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Off and Running

Aired July 30, 2004 - 16:30   ET


ANNOUNCER: CROSSFIRE. On the left, James Carville and Paul Begala; on the right, Robert Novak and Tucker Carlson.

In the CROSSFIRE: There they go again.

GEORGE W. BUSH, PRESIDENT OF THE UNITED STATES: And I want to thank you all for being here this morning to help kick off our Heart and Soul of America Tour.

SEN. JOHN KERRY (D-MA), PRESIDENTIAL CANDIDATE: We are about to set off on the Believe in America Tour.

BUSH: We are turning the corner and we're not turning back.

KERRY: Help is on the way for the average person in this country.

BUSH: My opponent has had thousands of votes, but very few signature achievements.

KERRY: We're going to restore trust and credibility to the White House.

BUSH: I'm asking for your vote because so much is at stake.

KERRY: This is the most important election of our lifetime.

ANNOUNCER: After the Democrats' big week in Boston, where does the campaign stand?



ANNOUNCER: Live from the CNN Election Express in Boston, Massachusetts, Paul Begala and Tucker Carlson.

PAUL BEGALA, CO-HOST: Hello, everybody. Welcome to CROSSFIRE.

The CNN Express Election is still parked next to Old Ironsides. Meanwhile, Democrats are busy torturing the sports metaphors in their praise of Senator John Kerry's speech last night. It was, they say, a slam dunk, home run, slapshot, touchdown. If they figure out what a score in curling is, I'm sure they'll use that, too. But this was one speech that actually did live up to the superlatives. And John Kerry is taking his hot new message on the road today, a campaign trip they've dubbed the Believe in America Tour.

TUCKER CARLSON, CO-HOST: Another hot new message. There are so many, it's hard to keep track.

Well, the two Johns have fled this state for now. But before we get back on the bus, we're making one last, probably futile effort to find anything substantial worth remembering from this week of Democratic spin.

But, first, some real substance, our CROSSFIRE "Political Alert."

John Kerry tried desperately hard not to offend swing voters in his speech last night, and, for the most part, he succeeded. Kerry has pronounced left-wing views on a number of subjects, gun control, the environment, and particularly abortion, which he favors up to the moment of birth. But he didn't mention any of those last night, not even by allusion.

Instead, he gave an address studded with conservative talking points. He came out for tax cuts, not just for the middle class, but also for small businesses. He echoed George W. Bush's call for accountability and higher standards in education. He called for more military spending, fiscal restraint and renewed emphasis on what he called family values.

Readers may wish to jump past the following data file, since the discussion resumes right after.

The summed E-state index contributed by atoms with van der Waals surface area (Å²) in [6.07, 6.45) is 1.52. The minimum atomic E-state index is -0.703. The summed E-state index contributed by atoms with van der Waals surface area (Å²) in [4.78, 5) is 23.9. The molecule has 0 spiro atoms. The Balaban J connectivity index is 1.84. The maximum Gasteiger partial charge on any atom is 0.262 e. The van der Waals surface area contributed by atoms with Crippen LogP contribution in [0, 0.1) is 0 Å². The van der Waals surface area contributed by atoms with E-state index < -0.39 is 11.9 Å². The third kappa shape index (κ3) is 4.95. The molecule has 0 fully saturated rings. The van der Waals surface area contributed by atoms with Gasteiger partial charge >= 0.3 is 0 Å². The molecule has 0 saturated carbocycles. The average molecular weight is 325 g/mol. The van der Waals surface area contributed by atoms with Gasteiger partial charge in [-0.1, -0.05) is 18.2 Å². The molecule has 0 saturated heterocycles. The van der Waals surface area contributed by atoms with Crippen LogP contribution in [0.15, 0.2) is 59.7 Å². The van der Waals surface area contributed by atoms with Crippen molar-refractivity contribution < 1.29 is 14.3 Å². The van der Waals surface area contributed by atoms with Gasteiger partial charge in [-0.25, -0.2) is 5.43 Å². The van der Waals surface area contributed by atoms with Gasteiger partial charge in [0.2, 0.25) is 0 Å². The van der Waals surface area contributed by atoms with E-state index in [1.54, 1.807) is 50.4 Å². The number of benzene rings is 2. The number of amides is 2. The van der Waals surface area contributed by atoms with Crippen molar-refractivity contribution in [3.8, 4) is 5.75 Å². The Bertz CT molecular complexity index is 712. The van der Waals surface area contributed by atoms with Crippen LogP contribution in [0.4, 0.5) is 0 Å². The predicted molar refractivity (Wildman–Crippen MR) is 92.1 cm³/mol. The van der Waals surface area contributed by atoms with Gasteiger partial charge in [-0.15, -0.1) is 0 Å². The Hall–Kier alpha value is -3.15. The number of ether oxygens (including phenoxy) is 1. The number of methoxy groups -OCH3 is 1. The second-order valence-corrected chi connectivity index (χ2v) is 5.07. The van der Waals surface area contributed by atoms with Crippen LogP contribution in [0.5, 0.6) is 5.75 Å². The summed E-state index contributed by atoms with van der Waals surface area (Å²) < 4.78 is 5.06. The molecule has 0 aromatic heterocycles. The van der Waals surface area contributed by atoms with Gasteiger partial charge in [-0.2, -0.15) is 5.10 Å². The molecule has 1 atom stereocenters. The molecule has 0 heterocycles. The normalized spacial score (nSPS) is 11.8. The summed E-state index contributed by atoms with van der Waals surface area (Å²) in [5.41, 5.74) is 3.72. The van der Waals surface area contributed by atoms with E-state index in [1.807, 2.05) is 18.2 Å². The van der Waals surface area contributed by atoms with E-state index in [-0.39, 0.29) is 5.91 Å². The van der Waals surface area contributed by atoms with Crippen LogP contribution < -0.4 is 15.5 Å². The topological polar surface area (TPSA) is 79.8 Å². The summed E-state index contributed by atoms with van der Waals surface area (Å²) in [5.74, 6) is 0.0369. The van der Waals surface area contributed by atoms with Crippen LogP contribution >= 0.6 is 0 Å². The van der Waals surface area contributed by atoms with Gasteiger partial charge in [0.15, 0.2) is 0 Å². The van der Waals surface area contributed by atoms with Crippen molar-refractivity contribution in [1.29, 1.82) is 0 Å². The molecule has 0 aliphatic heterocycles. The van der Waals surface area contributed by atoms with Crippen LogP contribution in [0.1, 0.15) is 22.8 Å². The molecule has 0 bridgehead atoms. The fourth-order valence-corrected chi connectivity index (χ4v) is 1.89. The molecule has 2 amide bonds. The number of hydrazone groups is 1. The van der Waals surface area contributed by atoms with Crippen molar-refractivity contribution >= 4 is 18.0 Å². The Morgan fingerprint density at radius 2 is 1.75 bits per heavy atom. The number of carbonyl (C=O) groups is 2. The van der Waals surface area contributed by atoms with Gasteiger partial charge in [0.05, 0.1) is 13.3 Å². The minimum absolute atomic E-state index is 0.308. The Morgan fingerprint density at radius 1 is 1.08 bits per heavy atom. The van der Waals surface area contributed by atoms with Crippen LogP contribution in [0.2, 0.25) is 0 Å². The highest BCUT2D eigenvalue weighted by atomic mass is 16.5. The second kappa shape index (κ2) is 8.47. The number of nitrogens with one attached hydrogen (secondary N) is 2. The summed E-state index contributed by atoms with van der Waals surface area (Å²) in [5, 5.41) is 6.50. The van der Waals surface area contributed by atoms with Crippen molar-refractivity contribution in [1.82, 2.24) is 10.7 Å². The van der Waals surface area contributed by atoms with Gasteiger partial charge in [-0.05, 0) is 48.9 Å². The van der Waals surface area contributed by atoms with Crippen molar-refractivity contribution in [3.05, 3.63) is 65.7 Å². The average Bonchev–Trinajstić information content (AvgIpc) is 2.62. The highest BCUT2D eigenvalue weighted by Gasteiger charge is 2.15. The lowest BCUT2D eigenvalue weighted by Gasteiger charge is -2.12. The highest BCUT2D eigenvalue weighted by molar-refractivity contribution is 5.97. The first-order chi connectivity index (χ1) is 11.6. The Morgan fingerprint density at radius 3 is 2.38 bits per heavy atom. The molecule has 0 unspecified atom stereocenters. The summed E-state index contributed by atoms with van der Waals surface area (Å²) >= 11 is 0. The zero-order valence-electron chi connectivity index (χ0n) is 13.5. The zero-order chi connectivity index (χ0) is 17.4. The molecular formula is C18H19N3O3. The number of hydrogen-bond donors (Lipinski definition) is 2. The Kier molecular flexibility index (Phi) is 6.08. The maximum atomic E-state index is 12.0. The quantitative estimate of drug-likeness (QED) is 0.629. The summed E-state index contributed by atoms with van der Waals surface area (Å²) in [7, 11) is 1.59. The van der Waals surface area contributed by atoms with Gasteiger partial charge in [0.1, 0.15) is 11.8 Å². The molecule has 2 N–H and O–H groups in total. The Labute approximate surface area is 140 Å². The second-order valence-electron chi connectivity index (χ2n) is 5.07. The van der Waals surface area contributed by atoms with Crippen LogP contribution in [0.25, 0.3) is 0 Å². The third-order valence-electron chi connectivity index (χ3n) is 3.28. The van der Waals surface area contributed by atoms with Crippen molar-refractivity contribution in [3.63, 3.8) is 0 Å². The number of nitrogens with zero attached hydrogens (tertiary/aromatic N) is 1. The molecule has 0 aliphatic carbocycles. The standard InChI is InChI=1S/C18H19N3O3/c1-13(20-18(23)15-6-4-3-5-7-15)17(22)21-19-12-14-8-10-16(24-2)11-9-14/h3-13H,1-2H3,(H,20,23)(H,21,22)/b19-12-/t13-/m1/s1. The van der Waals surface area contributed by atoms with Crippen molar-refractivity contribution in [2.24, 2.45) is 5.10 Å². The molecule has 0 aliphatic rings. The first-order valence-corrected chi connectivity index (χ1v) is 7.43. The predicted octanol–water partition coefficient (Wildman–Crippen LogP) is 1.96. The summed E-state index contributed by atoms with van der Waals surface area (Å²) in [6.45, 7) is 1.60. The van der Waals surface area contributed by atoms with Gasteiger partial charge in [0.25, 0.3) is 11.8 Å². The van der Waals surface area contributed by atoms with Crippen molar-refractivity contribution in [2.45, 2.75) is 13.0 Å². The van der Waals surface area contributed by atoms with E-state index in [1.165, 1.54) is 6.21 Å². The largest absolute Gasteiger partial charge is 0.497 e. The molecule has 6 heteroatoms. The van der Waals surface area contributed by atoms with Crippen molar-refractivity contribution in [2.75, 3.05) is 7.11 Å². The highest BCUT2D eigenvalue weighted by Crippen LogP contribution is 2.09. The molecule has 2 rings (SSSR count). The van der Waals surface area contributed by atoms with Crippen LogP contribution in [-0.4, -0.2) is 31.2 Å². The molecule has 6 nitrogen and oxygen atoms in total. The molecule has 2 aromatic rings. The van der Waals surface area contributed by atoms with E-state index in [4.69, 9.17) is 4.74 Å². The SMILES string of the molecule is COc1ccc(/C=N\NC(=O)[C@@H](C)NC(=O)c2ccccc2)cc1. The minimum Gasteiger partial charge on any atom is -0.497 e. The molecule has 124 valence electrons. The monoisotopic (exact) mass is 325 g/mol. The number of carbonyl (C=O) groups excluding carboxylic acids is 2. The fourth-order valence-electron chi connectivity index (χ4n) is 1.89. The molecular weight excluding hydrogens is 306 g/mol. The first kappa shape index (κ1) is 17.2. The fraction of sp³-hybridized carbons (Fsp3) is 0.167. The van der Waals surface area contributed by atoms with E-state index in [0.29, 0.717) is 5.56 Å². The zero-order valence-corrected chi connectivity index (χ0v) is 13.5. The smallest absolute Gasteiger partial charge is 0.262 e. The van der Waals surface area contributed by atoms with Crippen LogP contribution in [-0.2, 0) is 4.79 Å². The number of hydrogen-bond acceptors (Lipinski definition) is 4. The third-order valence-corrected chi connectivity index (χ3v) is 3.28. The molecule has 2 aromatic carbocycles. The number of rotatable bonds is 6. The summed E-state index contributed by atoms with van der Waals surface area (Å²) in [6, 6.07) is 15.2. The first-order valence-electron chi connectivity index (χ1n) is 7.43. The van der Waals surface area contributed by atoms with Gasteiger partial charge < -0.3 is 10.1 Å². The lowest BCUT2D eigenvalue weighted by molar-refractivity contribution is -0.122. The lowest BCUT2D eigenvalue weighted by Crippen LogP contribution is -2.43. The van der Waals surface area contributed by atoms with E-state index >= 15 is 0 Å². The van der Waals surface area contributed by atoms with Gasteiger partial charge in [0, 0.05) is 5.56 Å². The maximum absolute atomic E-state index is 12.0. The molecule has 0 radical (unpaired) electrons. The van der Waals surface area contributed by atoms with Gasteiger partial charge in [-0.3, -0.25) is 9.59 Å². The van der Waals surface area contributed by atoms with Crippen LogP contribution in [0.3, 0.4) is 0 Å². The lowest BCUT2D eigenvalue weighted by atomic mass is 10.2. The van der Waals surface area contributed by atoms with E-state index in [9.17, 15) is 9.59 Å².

Sound familiar? Toward the end of the speech, like the good neocon he's turning out too be, Kerry even attacked the Saudi royal family. He sounded like "The Wall Street Journal" editorial page. Is John Kerry a conservative? Of course not. But he fervently wants you to think he is.

Why is that?

BEGALA: No, he wants you to think he is a moderate, which is what he is.

CARLSON: Why isn't he saying what he really thinks?

BEGALA: Now, look, back in the '80s, long before this campaign began, he signed on with the conservative Democrats on budget reduction, deficit reduction. When Clinton needed help on welfare reform, John Kerry was there. He was there on the crime bill. He's very much a Clintonian new Democrat.

CARLSON: But, as you know, Paul, the single most important plank in the Democratic platform, the only nonnegotiable plank in the whole platform is legal and taxpayer-subsidized abortion from the moment of birth. Why doesn't he mention that?

BEGALA: Because Democrats are united on that and because it's not as mainstream an issue, candidly.


BEGALA: You do make a good point. The party that's more mainstream is the party who is going to win. And I think the Republicans are going to try to push themselves back to the center, if they're smart, in New York.

Well, as Tucker pointed out, one of the most powerful lines in Senator Kerry's senator speech last night was when he took on the Arab oil sheiks who have been so cozy with President Bush.


KERRY: I want an America that relies on its ingenuity and innovation, not the Saudi royal family.



BEGALA: Kerry went on to propose making America independent from Middle East oil using new automobile technology currently being championed by visionary reformers like my friend Laurie David of the National Resources Defense Council.

President Bush is unlikely however to take on the Saudis, despite their financing of America-hating, Israel-hating schools around the world, and despite their gouging of American consumers at the pump. Instead of worrying about two guys being in bed together in Massachusetts, I think the Republicans ought to be more worried about being in bed with the Saudi royal family.

CARLSON: Well, Bush -- I think proposed energy independence two State of the Unions ago.

I will say, look, I'm not defending the Saudis. I think they're kind of loathsome and unattractive for cultural reasons. However, it's kind of childish to pretend that we don't need them, at least right now. They have the only excess capacity in oil production in the whole world. So, essentially, they control the oil market, which maybe it shouldn't be as important as it is, but it just is. And so you can't just pretend that we don't need them. Moreover, as awful as they are, they're not the worst Saudi Arabia could get.